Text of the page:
The confidence that I had rebuilt after a rocky junior year buoyed me - blindly- into a different place. I quickly realized I was desperate to find (and build) new communities, not just one-off relationships with people in my department, but places that were a soft place to land after long days in the lab and the library. It's only in hindsight that I recognize the emotional labor I expected of myself - the outreach to communities that made me feel whole, the professional development events I worked to construct with my fellow graduate students. It all constituted a broader failing of the way my graduate education was constructed. The ephemeral support that demanded the availability of my physical presence for the "broader impact" statements didn’t know how to care about my humanity or the humanity of many of my fellow graduate students. My graduate education side-eyed my extracurricular activities and thought of me only as a tool to produce. I put on a cape trying to shore up the deficits that I saw and provided as much support as I could to other Black, Indigenous, and People of Color (BIPoC) graduate students who, like me, were struggling to navigate the vast unknown.
I adapted. And mal-adapted (we'll save that for another blog post, or 2, or 3). And like Hamilton's mixtape, I wrote my way out.
like Hamilton's mixtape, I wrote my way out.
I wrote to make sense of what I was experiencing: the miscommunications, the expectations of equity and fairness that didn't appear, the nuts and bolts of what was happening in the PhD program, troubleshooting and managing up with my advisor. I wrote about how my expectations of myself changed, how my relationships changed, and about the hazards of being a woman in science. I wrote about losing and finding motivation, failure, and success. About comprehensive exams and job searching. About peer mentorship and mental health. About the challenge of actually writing a thesis when it was all said and done. And periodically, I wrote about being Black.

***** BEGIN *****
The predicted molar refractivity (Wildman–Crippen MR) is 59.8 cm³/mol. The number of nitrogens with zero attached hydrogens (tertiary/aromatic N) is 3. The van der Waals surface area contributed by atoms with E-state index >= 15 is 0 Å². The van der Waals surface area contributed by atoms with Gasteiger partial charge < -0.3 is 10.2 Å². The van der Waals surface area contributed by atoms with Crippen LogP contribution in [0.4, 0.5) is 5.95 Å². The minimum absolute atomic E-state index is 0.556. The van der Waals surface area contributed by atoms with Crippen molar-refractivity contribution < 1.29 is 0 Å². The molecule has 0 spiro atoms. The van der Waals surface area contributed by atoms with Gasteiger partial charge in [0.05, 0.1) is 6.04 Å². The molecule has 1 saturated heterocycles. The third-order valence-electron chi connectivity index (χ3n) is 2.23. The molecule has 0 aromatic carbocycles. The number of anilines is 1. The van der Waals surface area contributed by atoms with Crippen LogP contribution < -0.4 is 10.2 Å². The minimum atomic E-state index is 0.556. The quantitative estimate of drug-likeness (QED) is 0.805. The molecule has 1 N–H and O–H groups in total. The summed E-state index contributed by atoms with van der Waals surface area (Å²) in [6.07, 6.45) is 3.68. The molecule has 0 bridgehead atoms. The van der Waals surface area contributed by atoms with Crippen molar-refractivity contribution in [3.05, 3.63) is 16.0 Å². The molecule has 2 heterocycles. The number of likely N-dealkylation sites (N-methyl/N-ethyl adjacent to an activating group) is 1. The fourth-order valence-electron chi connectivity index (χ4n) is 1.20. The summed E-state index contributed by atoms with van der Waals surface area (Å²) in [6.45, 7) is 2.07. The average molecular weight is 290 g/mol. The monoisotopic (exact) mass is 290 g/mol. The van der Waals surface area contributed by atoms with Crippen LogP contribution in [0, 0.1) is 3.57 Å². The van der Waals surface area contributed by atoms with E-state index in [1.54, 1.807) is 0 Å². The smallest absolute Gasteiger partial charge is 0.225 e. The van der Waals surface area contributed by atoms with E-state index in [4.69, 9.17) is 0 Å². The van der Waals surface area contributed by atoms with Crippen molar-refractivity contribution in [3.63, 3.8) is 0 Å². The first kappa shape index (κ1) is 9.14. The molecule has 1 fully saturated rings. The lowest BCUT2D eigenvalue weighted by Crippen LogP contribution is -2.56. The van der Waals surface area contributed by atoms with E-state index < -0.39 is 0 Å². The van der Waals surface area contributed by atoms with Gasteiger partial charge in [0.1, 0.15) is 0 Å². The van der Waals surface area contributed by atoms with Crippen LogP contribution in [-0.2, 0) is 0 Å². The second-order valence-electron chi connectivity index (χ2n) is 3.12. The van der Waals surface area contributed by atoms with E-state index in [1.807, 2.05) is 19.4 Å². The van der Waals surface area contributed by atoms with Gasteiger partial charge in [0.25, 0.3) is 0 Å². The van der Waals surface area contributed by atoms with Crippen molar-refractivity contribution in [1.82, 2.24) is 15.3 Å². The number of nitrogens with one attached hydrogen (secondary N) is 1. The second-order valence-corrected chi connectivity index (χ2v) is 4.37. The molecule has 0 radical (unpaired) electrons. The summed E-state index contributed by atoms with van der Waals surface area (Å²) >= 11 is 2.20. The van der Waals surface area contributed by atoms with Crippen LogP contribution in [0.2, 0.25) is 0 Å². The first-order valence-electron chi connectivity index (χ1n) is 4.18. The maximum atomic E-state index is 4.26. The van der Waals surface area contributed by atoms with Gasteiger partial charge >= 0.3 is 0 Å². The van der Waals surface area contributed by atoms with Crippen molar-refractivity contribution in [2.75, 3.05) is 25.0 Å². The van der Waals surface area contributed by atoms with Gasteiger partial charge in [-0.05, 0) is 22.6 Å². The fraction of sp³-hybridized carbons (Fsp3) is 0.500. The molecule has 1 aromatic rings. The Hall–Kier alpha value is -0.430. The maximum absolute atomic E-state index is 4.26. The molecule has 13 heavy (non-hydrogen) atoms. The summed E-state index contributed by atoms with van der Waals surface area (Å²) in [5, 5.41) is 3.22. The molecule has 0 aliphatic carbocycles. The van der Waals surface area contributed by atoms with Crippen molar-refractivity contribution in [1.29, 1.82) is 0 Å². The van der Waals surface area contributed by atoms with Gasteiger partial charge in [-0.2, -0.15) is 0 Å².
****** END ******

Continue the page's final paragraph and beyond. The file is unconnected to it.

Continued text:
In the Fall of 2008, as the world shifted again, I made my way back to Washington, DC. For the last 11 years, I've worked in the policy realm, at the intersection of science and international development. Along with a brief foray as a Senate staffer, each of these opportunities was afforded to me through fellowship programs that valued my transferable skills as a scientist.
To be honest, I've struggled for a number of years with the fate of the columns. Whether to "out" myself or to continue writing under the pseudonym? At the very least, I want to introduce Micella and myself to a new generation of graduate students and others in STEM fields. They are not alone in what they've experienced. I didn’t realize that I was the first to chronicle the experience in such a public way, and a new sense of urgency pushes me forward. As I've coached current and recently minted Ph.D.'s, it's always surprising to them how quickly I identify challenges they have faced, particularly if they are attempting to navigate a transition into a new frontier.
I knew I was on to something back then. My inbox reflected as much through the emails that I had received since there was no Twitter when I started writing. Facebook wasn't what it is now. YouTube didn't exist. And Instagram was a dream. The ways we connect through social media show all of us the power in naming our challenges and confronting the systems that create knowledge to do better. Maybe I can be a small part of that.
Hi. I'm Ticora. I wrote as Micella; and, I'm real.
References or Relevant Literature